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Pitt State student to play first recording of violin piece 

Curtis Meyer reporter 

It is not often that someone still in college gets a chance to be the original recording for a new piece of music, but for sophomore Jayce Milburn this is the ultimate college experience. The song, called Terra Lontana, was written by Professor Raul Munguia’s friend Angel Enoch, and professor Munguia was glad to offer Milburn’s services to debut the song.  

“I was looking for some repertoire to start playing, and Dr. Munguia one day in one of our lessons was like ‘hey, I have this friend that wrote this piece, and he asked me to perform it and I asked if I could have you work on it.’ Angel said yes, so that’s kind of where everything started,” said Milburn.  

Milburn will perform the piece as part of his recital for Professor Munguia’s class, who will be livestreaming it to the composer. This will be the first recording of this piece ever, and as such it will be what future players will look to base their own performances on.  

“It’s a little bit of pressure because you are going to be the reference point for the future. You know, we are studying music history right now, say this is the violin concerto that Beethoven wrote in 1845, he wrote it for such and such. There is usually a press review, everybody talks about it. So, everyone after that tries to reference what people did from the beginning,” said Professor Munguia.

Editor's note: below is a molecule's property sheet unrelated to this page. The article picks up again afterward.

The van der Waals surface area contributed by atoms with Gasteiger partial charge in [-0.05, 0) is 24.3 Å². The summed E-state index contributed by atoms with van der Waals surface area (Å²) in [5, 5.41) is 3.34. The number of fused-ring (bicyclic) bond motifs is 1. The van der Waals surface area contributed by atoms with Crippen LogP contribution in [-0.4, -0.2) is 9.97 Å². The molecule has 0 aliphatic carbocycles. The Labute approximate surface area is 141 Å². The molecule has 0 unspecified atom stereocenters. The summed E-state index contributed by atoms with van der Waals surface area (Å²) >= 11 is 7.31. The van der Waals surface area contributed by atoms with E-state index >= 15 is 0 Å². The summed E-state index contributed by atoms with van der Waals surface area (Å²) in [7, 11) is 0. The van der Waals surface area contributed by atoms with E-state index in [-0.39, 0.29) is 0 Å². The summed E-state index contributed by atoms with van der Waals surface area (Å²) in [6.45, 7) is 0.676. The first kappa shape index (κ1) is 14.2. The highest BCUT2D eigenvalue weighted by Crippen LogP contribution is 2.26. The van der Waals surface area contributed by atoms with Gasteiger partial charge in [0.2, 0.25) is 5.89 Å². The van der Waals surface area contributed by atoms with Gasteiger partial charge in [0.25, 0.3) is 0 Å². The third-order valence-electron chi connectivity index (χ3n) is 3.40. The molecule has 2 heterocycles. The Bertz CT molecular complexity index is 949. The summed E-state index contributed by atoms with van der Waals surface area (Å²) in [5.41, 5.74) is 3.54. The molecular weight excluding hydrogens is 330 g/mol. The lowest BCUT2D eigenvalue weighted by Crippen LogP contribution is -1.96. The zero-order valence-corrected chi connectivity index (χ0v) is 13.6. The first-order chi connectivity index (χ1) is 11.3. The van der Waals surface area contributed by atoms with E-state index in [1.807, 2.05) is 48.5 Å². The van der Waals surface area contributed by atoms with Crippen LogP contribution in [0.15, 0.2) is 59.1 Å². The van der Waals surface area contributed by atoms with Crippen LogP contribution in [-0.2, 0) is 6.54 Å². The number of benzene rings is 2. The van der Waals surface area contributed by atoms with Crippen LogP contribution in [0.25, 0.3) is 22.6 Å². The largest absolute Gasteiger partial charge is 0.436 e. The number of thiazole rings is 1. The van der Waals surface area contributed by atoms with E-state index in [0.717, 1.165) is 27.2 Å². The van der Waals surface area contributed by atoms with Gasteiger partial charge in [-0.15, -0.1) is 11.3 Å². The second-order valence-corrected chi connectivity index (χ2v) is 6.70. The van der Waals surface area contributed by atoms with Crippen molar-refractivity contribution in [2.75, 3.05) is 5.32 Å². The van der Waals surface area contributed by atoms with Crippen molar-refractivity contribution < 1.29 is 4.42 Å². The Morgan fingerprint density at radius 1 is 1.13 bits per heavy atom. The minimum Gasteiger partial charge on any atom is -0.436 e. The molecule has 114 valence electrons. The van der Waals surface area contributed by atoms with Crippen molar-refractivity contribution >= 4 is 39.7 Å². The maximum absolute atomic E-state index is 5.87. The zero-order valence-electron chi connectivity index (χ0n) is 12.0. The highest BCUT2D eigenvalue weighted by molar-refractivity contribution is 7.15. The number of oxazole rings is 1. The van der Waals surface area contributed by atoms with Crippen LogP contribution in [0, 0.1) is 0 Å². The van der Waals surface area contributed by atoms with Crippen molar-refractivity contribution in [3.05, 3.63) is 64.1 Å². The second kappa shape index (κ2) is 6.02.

A year ago, Milburn was not even enrolled at Pitt State. “I actually came to him [Munguia], last May and was like ‘Hey, I haven’t played in about two years, and I want to finish my degree.’ He was awesome and helped me with the whole process, he’s actually one of the only reasons I’m able to go to school right now,” said Milburn.  

Enoch, the composer for the piece, lived in Honduras, which is where Professor Munguia is from, but moved to Italy a couple of years ago and wrote the piece while living there.  

“Terra Lontana, the title of the piece means faraway lands, though it might be better translated as reminiscence of your land. Yearning for a way to go home, or getting melancholy,” said Professor Munguia.  

“One of the things I love most about this, in the second movement he actually names places near where he lived, writes them into the music and gives them names. The theme changes just a little bit as you get to the names and music and it’s really cool,” said Milburn.  

The piece will be performed on Tuesday, April 4th, and while it is not a public performance it is open for anyone to watch. At some point after the performance, the recording will be on Enoch’s website along with the sheet music for sale. The piece is around 12 minutes long, made up of three different movements.  

“This is the first piece he’s written for viola, multi movement, a three-movement piece for viola and piano. You know, it’s just great to see a new piece being added to the repertoire,” said Professor Munguia.  

“I’m very, very excited about it. It’s not an opportunity that comes around very often, so I’m very grateful for both of them for allowing me to do this. It’s a little stressful too, I will say that. Make him proud and put something out that the composer is not going to start throwing chairs,” said Milburn.  

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